In 1920, as commander of 3rd Squadron, 3d Cavalry, then Colonel George S. Patton Jr. held a series of sixteen lectures in which we he imparted the lessons he had learned from a mixture of self study and his own experiences in World War I to the junior officers in his formation. When I think about these professional development sessions, I imagine Patton standing in front of a room full of officers with his notecards in hand, and the young captains and lieutenants scribbling furiously in their notebooks. Almost 100 years later, this method of imparting knowledge to the next generation of military leaders hasn’t changed much in our organizations.
While face-to-face professional development sessions are still a critical component of leader development, the social media platforms of today allow us to move beyond the Pattonesque sessions of the 1920s, and expand our leader development programs. We no longer have to get everyone in the same room at the same time to have a professional discussion. We don’t have to be in positions of authority to influence large organizations. And finally, it is now okay to say “tweet” in a professional setting.
We No Longer Need to Put it on the Training Schedule
One such leader who has made the leap into the 21st Century is Major General Jim Rainey, Commander of the 3rd Infantry Division. In the summer of 2015, MG Rainey augmented his professional development program with the Marne Leader, a closed Facebook group of over 500 members that allows leaders throughout the Division to share articles, ideas, and engage in meaningful dialogue through their smartphones. The group allows NCOs up to General Officers to connect and engage at a much higher frequency than offered by more traditional methods of professional development.
Even though I’m no longer in the Marne Division, I’ve been fortunate enough to be a member of this group since the beginning. I’ve witnessed great leader engagement across organizations, something that doesn’t happen in many military units. For example, an infantry company commander is able to have a professional dialogue online with the aviation brigade commander. I’ve read and learned from articles shared by the division commander, brigade commanders, and more junior leaders. MG Rainey’s online initiative has had major impacts across his organization.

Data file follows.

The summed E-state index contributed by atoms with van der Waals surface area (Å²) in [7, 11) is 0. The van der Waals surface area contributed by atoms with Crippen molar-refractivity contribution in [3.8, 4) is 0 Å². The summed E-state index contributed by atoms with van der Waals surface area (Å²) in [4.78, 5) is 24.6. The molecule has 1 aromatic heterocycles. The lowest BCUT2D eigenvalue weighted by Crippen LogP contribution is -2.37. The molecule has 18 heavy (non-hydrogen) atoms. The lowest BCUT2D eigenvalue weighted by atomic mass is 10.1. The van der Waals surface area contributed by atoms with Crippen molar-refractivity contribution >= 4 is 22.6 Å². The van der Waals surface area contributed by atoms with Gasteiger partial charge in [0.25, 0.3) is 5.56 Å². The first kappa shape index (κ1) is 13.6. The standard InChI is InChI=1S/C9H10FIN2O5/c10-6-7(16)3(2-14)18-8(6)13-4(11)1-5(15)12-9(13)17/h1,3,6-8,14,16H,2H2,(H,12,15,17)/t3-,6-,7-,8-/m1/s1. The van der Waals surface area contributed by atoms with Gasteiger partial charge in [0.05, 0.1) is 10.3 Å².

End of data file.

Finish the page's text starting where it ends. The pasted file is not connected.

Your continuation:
You Don’t Need a Guidon to Influence Others
Another impact of social media on leader development is that you no longer need a position of command to influence A LOT of people. While writing for professional publications has always been a method for getting ideas outside of our immediate sphere of influence, the frequency and audience has increased through social media. Angry Staff Officer, The Military Leader, and the Strategy Bridge are all sites run by active duty officers, and these leaders have used their platforms to reach and influence large audiences across the greater Profession. Because of technology, their contribution to the leader development is immeasurable. How many conversations on Monday morning have revolved around their content? How many leaders have been shaped by their ideas? Just as Patton used his notecards to teach those in the same room as him, these leaders have used their sites to teach others ten fold.
It’s Okay to Say “Tweet” in a Professional Conversation
Finally, the micro-blogging site, Twitter has become a huge source of professional development throughout the military and has become more mainstream in the last several years. Twitter allows professionals who’ve never met in person to connect online and share ideas. Leaders like the Secretary of Army, the FORSCOM Commander, and others use the site to engage in great discussion and share ideas on a regular basis. An impressive commander to watch on Twitter is Brigadier Mick Ryan, of the Australian Army. He uses his account to share articles of interest with the profession of arms and highlight articles written by leaders.
For Further Reading
The development possibilities offered through today’s technology are numerous, and we can leverage them to move beyond the methods used by Patton in 1920. Below are a number of great links that leaders can use to educate themselves on the idea of augmenting their traditional professional development with a little 21st century.